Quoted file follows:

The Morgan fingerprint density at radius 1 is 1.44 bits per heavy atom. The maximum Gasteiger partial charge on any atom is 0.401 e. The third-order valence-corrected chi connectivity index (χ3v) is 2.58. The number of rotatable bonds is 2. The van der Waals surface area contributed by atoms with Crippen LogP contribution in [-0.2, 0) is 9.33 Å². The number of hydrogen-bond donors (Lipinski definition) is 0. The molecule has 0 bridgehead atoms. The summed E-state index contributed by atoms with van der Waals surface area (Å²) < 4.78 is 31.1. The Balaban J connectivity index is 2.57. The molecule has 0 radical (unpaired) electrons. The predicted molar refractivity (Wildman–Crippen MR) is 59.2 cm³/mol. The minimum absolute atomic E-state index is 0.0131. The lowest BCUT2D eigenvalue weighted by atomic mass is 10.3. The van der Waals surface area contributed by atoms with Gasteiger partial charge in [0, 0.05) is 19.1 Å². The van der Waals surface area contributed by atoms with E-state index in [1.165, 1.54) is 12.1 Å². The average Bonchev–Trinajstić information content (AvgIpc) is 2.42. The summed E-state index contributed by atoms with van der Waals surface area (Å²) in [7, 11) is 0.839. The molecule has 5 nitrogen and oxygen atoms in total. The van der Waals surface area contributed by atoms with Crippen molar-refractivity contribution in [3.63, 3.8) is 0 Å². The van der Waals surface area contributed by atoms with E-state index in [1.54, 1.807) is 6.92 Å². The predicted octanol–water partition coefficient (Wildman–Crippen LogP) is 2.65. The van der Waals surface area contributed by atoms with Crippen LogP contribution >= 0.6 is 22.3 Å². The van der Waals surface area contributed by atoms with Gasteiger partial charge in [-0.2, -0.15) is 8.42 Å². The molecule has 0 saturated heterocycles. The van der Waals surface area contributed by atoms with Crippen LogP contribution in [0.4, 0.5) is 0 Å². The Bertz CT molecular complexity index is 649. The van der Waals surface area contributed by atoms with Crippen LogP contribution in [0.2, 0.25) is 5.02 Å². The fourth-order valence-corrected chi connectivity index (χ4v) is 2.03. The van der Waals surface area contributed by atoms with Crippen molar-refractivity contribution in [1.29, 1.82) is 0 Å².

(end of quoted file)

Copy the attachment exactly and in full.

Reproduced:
The Morgan fingerprint density at radius 1 is 1.44 bits per heavy atom. The maximum Gasteiger partial charge on any atom is 0.401 e. The third-order valence-corrected chi connectivity index (χ3v) is 2.58. The number of rotatable bonds is 2. The van der Waals surface area contributed by atoms with Crippen LogP contribution in [-0.2, 0) is 9.33 Å². The number of hydrogen-bond donors (Lipinski definition) is 0. The molecule has 0 bridgehead atoms. The summed E-state index contributed by atoms with van der Waals surface area (Å²) < 4.78 is 31.1. The Balaban J connectivity index is 2.57. The molecule has 0 radical (unpaired) electrons. The predicted molar refractivity (Wildman–Crippen MR) is 59.2 cm³/mol. The minimum absolute atomic E-state index is 0.0131. The lowest BCUT2D eigenvalue weighted by atomic mass is 10.3. The van der Waals surface area contributed by atoms with Gasteiger partial charge in [0, 0.05) is 19.1 Å². The van der Waals surface area contributed by atoms with E-state index in [1.165, 1.54) is 12.1 Å². The average Bonchev–Trinajstić information content (AvgIpc) is 2.42. The summed E-state index contributed by atoms with van der Waals surface area (Å²) in [7, 11) is 0.839. The molecule has 5 nitrogen and oxygen atoms in total. The van der Waals surface area contributed by atoms with Crippen molar-refractivity contribution in [3.63, 3.8) is 0 Å². The van der Waals surface area contributed by atoms with E-state index in [1.54, 1.807) is 6.92 Å². The predicted octanol–water partition coefficient (Wildman–Crippen LogP) is 2.65. The van der Waals surface area contributed by atoms with Crippen LogP contribution >= 0.6 is 22.3 Å². The van der Waals surface area contributed by atoms with Gasteiger partial charge in [-0.2, -0.15) is 8.42 Å². The molecule has 0 saturated heterocycles. The van der Waals surface area contributed by atoms with Crippen LogP contribution in [0.4, 0.5) is 0 Å². The Bertz CT molecular complexity index is 649. The van der Waals surface area contributed by atoms with Crippen LogP contribution in [0.2, 0.25) is 5.02 Å². The fourth-order valence-corrected chi connectivity index (χ4v) is 2.03. The van der Waals surface area contributed by atoms with Crippen molar-refractivity contribution in [1.29, 1.82) is 0 Å².